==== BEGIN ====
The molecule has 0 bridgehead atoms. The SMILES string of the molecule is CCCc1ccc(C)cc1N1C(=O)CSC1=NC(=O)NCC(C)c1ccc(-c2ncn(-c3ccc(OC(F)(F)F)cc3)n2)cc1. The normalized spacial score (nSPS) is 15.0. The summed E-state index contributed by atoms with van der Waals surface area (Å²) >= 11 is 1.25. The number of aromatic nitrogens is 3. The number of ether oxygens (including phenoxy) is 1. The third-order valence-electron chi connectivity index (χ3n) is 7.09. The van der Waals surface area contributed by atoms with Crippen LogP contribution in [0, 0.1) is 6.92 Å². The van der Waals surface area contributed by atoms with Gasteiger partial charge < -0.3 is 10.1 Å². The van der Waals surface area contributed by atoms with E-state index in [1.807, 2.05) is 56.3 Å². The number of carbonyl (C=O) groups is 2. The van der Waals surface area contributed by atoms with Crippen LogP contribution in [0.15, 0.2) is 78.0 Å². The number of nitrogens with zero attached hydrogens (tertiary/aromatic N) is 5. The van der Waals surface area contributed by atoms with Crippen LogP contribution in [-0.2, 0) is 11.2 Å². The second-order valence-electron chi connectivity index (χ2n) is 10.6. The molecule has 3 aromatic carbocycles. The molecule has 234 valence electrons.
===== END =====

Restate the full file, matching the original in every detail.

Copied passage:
The molecule has 0 bridgehead atoms. The SMILES string of the molecule is CCCc1ccc(C)cc1N1C(=O)CSC1=NC(=O)NCC(C)c1ccc(-c2ncn(-c3ccc(OC(F)(F)F)cc3)n2)cc1. The normalized spacial score (nSPS) is 15.0. The summed E-state index contributed by atoms with van der Waals surface area (Å²) >= 11 is 1.25. The number of aromatic nitrogens is 3. The number of ether oxygens (including phenoxy) is 1. The third-order valence-electron chi connectivity index (χ3n) is 7.09. The van der Waals surface area contributed by atoms with Crippen LogP contribution in [0, 0.1) is 6.92 Å². The van der Waals surface area contributed by atoms with Gasteiger partial charge < -0.3 is 10.1 Å². The van der Waals surface area contributed by atoms with E-state index in [1.807, 2.05) is 56.3 Å². The number of carbonyl (C=O) groups is 2. The van der Waals surface area contributed by atoms with Crippen LogP contribution in [0.15, 0.2) is 78.0 Å². The number of nitrogens with zero attached hydrogens (tertiary/aromatic N) is 5. The van der Waals surface area contributed by atoms with Crippen LogP contribution in [-0.2, 0) is 11.2 Å². The second-order valence-electron chi connectivity index (χ2n) is 10.6. The molecule has 3 aromatic carbocycles. The molecule has 234 valence electrons.